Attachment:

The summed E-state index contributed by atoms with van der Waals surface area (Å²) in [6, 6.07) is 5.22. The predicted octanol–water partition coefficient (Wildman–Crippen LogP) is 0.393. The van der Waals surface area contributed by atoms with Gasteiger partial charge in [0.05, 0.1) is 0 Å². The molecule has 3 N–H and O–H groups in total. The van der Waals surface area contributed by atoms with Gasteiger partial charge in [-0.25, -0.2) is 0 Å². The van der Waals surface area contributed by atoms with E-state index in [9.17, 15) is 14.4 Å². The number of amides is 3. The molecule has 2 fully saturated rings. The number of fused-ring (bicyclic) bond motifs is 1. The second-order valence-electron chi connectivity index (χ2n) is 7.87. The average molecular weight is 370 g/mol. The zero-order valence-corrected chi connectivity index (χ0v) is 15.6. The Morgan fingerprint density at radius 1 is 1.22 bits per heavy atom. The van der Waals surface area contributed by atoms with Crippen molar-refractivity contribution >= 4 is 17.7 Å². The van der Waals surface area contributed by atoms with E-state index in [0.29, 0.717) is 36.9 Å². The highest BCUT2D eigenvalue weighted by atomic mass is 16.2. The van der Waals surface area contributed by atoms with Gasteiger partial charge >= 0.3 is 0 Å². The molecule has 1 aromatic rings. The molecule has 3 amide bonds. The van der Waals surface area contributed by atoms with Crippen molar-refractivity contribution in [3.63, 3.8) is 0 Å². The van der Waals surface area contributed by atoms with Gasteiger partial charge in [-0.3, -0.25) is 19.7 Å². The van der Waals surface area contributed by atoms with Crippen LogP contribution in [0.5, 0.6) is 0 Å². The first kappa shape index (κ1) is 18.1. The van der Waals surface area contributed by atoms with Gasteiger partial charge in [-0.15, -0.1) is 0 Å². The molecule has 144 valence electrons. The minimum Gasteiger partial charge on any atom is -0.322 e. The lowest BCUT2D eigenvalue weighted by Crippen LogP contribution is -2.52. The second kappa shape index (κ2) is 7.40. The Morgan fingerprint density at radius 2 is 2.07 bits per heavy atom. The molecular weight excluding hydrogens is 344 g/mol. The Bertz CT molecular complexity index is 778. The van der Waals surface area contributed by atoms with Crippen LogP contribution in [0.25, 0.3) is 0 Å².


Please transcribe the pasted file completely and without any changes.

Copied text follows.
The summed E-state index contributed by atoms with van der Waals surface area (Å²) in [6, 6.07) is 5.22. The predicted octanol–water partition coefficient (Wildman–Crippen LogP) is 0.393. The van der Waals surface area contributed by atoms with Gasteiger partial charge in [0.05, 0.1) is 0 Å². The molecule has 3 N–H and O–H groups in total. The van der Waals surface area contributed by atoms with Gasteiger partial charge in [-0.25, -0.2) is 0 Å². The van der Waals surface area contributed by atoms with E-state index in [9.17, 15) is 14.4 Å². The number of amides is 3. The molecule has 2 fully saturated rings. The number of fused-ring (bicyclic) bond motifs is 1. The second-order valence-electron chi connectivity index (χ2n) is 7.87. The average molecular weight is 370 g/mol. The zero-order valence-corrected chi connectivity index (χ0v) is 15.6. The Morgan fingerprint density at radius 1 is 1.22 bits per heavy atom. The van der Waals surface area contributed by atoms with Crippen molar-refractivity contribution >= 4 is 17.7 Å². The van der Waals surface area contributed by atoms with E-state index in [0.29, 0.717) is 36.9 Å². The highest BCUT2D eigenvalue weighted by atomic mass is 16.2. The van der Waals surface area contributed by atoms with Gasteiger partial charge >= 0.3 is 0 Å². The molecule has 1 aromatic rings. The molecule has 3 amide bonds. The van der Waals surface area contributed by atoms with Crippen molar-refractivity contribution in [3.63, 3.8) is 0 Å². The van der Waals surface area contributed by atoms with Gasteiger partial charge in [-0.3, -0.25) is 19.7 Å². The van der Waals surface area contributed by atoms with Crippen LogP contribution in [0.5, 0.6) is 0 Å². The first kappa shape index (κ1) is 18.1. The van der Waals surface area contributed by atoms with Gasteiger partial charge in [-0.15, -0.1) is 0 Å². The molecule has 144 valence electrons. The minimum Gasteiger partial charge on any atom is -0.322 e. The lowest BCUT2D eigenvalue weighted by Crippen LogP contribution is -2.52. The second kappa shape index (κ2) is 7.40. The Morgan fingerprint density at radius 2 is 2.07 bits per heavy atom. The molecular weight excluding hydrogens is 344 g/mol. The Bertz CT molecular complexity index is 778. The van der Waals surface area contributed by atoms with Crippen LogP contribution in [0.25, 0.3) is 0 Å².